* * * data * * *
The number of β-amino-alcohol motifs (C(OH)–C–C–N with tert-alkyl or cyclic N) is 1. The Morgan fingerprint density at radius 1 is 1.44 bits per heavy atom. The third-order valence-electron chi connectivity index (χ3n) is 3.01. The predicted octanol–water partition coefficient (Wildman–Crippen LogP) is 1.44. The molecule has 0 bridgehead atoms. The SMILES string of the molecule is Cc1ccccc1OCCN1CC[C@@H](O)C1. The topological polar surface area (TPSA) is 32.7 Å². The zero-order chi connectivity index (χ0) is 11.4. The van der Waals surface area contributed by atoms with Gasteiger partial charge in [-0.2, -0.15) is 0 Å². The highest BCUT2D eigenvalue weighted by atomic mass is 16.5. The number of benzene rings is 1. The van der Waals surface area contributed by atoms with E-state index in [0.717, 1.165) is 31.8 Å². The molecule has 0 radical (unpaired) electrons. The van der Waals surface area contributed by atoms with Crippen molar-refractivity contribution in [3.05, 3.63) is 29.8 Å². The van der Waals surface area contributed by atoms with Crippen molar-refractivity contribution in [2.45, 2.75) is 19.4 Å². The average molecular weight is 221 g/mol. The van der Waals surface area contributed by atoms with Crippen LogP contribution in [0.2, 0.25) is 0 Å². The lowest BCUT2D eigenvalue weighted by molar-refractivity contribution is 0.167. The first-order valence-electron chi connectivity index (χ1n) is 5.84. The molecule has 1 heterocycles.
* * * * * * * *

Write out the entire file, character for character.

The number of β-amino-alcohol motifs (C(OH)–C–C–N with tert-alkyl or cyclic N) is 1. The Morgan fingerprint density at radius 1 is 1.44 bits per heavy atom. The third-order valence-electron chi connectivity index (χ3n) is 3.01. The predicted octanol–water partition coefficient (Wildman–Crippen LogP) is 1.44. The molecule has 0 bridgehead atoms. The SMILES string of the molecule is Cc1ccccc1OCCN1CC[C@@H](O)C1. The topological polar surface area (TPSA) is 32.7 Å². The zero-order chi connectivity index (χ0) is 11.4. The van der Waals surface area contributed by atoms with Gasteiger partial charge in [-0.2, -0.15) is 0 Å². The highest BCUT2D eigenvalue weighted by atomic mass is 16.5. The number of benzene rings is 1. The van der Waals surface area contributed by atoms with E-state index in [0.717, 1.165) is 31.8 Å². The molecule has 0 radical (unpaired) electrons. The van der Waals surface area contributed by atoms with Crippen molar-refractivity contribution in [3.05, 3.63) is 29.8 Å². The van der Waals surface area contributed by atoms with Crippen molar-refractivity contribution in [2.45, 2.75) is 19.4 Å². The average molecular weight is 221 g/mol. The van der Waals surface area contributed by atoms with Crippen LogP contribution in [0.2, 0.25) is 0 Å². The lowest BCUT2D eigenvalue weighted by molar-refractivity contribution is 0.167. The first-order valence-electron chi connectivity index (χ1n) is 5.84. The molecule has 1 heterocycles.